Keith Garcia Moves On: Thanks for All the Great Films!

Keith Garcia Moves On: Thanks for All the Great Films!
Carly Rose Moser

Earlier this week, for the first time in more than a decade, something novel happened in the world of Denver film: No films were programmed by Keith Garcia. The name may mean nothing to you, or you may not have much idea what it means to be a film programmer, but if you like horror film, science fiction film or weird, fucked-up cult film, chances are good you're well-acquainted with his work. And now, with his resignation as creative manager of the Alamo Drafthouse to work on his own film, a magnificent era of geek film in Denver has come to a close.

See also: 100 Colorado Creatives: Keith Garcia

Garcia was the man behind the Mayan Midnights in the late '90s. He programmed an unreal amount of genre film at the Denver Film Society, especially in his signature Watching Hour series. For a little over a year, he's shaped the programming at the Alamo, including kicking off another fantastic genre series -- Channel Z -- there. Chances are good that if you sat down to some weird, wonderful film in any of those locations over the past decade and wondered how you were so lucky to be seeing this fucked-up brilliance on the big screen, Garcia is how.

I've covered film in Denver since just after joining Westword as an intern in 2007. Before that, I'd met him once or twice (we have a few friends in common) but I came to know him in my capacity as an arts and entertainment journalist trying to break into writing about film. I've done decently well for myself in that capacity, and I have him to thank for a lot of that. He once set up a private screening for me, with a borrowed film print, at 10 a.m on a Tuesday morning, and let me tell you, if you've never had the privilege of discovering Lucio Fulci's Zombie in an empty theater via a beat-up print, you are missing out. He's brought film screeners to my house on a Sunday, fielded my calls with zero notice when I forgot to set up a proper time to ask some questions, and he's helped set up most of the best film-related interviews I've done.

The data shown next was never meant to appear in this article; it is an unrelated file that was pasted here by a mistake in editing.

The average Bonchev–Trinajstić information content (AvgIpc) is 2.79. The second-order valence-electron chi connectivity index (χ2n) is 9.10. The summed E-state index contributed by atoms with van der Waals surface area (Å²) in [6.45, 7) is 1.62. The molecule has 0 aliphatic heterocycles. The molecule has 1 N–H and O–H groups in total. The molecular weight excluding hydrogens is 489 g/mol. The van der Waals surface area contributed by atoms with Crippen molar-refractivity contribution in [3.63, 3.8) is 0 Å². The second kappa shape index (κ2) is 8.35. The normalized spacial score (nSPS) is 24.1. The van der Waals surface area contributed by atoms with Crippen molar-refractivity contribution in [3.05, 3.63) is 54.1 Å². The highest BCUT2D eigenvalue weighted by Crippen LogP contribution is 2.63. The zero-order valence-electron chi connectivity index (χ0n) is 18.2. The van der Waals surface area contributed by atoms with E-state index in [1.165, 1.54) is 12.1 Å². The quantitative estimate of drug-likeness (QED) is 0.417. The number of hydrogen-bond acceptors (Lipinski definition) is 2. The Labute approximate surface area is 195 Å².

I can never repay him for all of that, but that's not what made his work so special -- any generic "go getter" could have done that. No, what sets Garcia apart is his incredible passion for and knowledge of genre film. As much as I appreciate all the help he's given me as a journalist, the reason I consider him a friend is all the late-night conversations we had after films he programmed. Whether I was enthusing about the movie he'd selected or telling him why I thought it was actually kind of shitty, he was happy to stand there and talk to me, and anyone else who happened to want to stick around, for what was often more than an hour. Those conversations revealed someone with a passion for gory zombie movies, weirdo psychedelic trash and out-there science fiction that matched or exceeded my own. And his knowledge? I have never met anyone whose knowledge of genre film exceeded his, and I know a lot of fans of genre film.

If it weren't for Garcia, I probably would never have seen Night of the Creeps in a theater. Nor Southland Tales or The Thing or any number of other classics. I never would have stumbled into Perfect Blue by mistake -- I thought it was Evil Dead that night and by the time my stoned ass got there and figured it out, I was like, "Eh, fuck it" -- and had my mind completely blown.

Now that's over. Garcia is shifting from programmer of other's people's films to creator of his own. His first project is a documentary on Denver's drag scene, a topic I am certain I will enjoy learning about via his film. I'm excited for him, and for what he does next, but I'm also a little sad because the local film scene just isn't going to be the same without him helping shape it. There are plenty of great programmers here, to be certain -- his replacement at the DFS, Ernie Quiroz, is great, as is Pablo Kjolseth at CU's International Film Series -- but none of them are Keith Garcia. I'm going to miss his passion, his idiosyncratic tastes and, maybe most of all, those late-night bullshit sessions where I kept him at work for an extra hour so I could ramble about the movie he picked and I watched. Denver's film scene is special to me, and no part of it is more special than the part he shaped.

Find me on Twitter, where I tweet about geeky stuff and waste an inordinate amount of time: @casciato.



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